TED Young vividly recalls wading through neck-high water towards Juno beach on D-Day.

“All I remember was the coldness of the sea, getting wet through,” he said.

“You couldn’t change your clothes. You just had to keep them on you till you dried out and it took four or five days before you got dry again.”

Abraham Edward Young was a 20-year-old sapper in airfield construction with the Royal Engineers at the time of D-Day.

He joined the army at 17 but he had tried lying about his age when he was 15 in an attempt to sign up.

“I lived at Colchester and it was a military town,” said Mr Young, 90, “All boys of my age were always joining up so you liked to be with your mates.”

He remembers being assigned to the Royal Engineers after he said he was a tractor driver. He was stationed in Hampshire and sailed to France from Lee-on-Solent.

“We never went to sleep that night,” he said.

He recalls the sight of the ships filling the channel.

“It was a scene you’ve never seen before or since.

“It looked as if you could just walk from one boat to another, right back to England.

“It was just a mass of metal. You could hardly see the water at all. I suppose there were thousands of ships there.”

He barely recalls the moment when they made off for the beach. “We didn’t have much time to think about it. They just said: ‘Get going’ and that’s it.”

He waded towards shore with orders to keep his rifle held high. “A wet rifle was no good to you. It would blow up in your face,” he said.

“There were still guns firing around there but they didn’t appear to be all that dangerous. I didn’t think they were anyway.”

On the beach, there was the danger of ‘hedgehogs’ – structures of criss-crossed iron or wood with mines attached to them.

“We lost a few men. Not many. They were all important because each man had his own job to do,” said Mr Young.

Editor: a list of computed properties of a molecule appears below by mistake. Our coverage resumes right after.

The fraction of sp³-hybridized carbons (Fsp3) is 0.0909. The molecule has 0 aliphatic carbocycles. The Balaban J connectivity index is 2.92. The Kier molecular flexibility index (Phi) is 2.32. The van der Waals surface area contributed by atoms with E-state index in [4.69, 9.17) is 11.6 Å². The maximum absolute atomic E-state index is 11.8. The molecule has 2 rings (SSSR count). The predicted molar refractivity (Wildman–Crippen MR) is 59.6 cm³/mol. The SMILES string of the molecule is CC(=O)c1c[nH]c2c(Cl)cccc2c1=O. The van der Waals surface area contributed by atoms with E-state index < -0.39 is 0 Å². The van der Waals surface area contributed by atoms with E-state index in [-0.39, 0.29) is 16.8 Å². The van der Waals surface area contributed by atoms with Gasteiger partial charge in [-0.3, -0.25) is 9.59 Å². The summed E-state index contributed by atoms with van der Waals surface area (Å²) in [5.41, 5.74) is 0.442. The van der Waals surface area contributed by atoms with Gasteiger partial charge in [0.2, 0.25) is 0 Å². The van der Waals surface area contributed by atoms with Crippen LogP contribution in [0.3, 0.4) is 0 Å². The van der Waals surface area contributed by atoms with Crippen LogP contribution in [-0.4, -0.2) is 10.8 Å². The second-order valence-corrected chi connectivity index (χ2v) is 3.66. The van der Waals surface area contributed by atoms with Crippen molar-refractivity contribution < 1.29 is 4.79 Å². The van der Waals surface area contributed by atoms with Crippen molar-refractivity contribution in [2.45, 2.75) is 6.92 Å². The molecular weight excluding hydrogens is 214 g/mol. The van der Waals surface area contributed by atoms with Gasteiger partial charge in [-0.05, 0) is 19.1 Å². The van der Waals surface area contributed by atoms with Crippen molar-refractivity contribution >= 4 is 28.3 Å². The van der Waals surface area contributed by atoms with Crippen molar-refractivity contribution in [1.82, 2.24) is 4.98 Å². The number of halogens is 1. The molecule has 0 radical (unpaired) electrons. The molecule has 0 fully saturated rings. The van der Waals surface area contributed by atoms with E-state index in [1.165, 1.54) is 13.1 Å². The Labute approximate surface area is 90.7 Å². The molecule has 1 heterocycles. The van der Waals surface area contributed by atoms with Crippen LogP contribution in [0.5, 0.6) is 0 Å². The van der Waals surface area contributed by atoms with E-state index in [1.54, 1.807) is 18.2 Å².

The job was to “get down an airfield as fast as possible”, he said. “They built one just off the beach at Beny-sur-Mer.”

“I think we lost about 18 blokes out of our company, one way or another. Some trod on mines. Others were shot.

“The German aeroplanes used to come down and machine-gun the beaches,” he said.

The first of Ted's friends to lose his life was John Queen, or 'Queenie'.

“He was my mate. When we were over here we always went out together,” he said.

“We were making the airfield and the site was completely covered with fellas walking about, doing their different jobs," he said.

“And this aeroplane come down, a Canadian Spitfire it was. He'd been shot and his aeroplane was damaged and he had to land.

“He went right through the bunch of fellas. Queenie was one who couldn't get out of the way in time. So he ran, of course, and he ran right into the propeller and it just chopped him to pieces.”

Mr Young and his family have made annual visits to Normandy in recent years. They found John Queen's grave in Bayeux, around 15 miles from where he died, and Mr Young leaves a cross of poppies there on every visit.

He is in Normandy this week, taking part in commemorations and laying wreaths, including one at Bayeux on behalf of the Royal Engineers' Bournemouth branch.

“I'll be thinking how lucky I was,” he said.

“There were a lot of poor buggers who weren't so lucky.”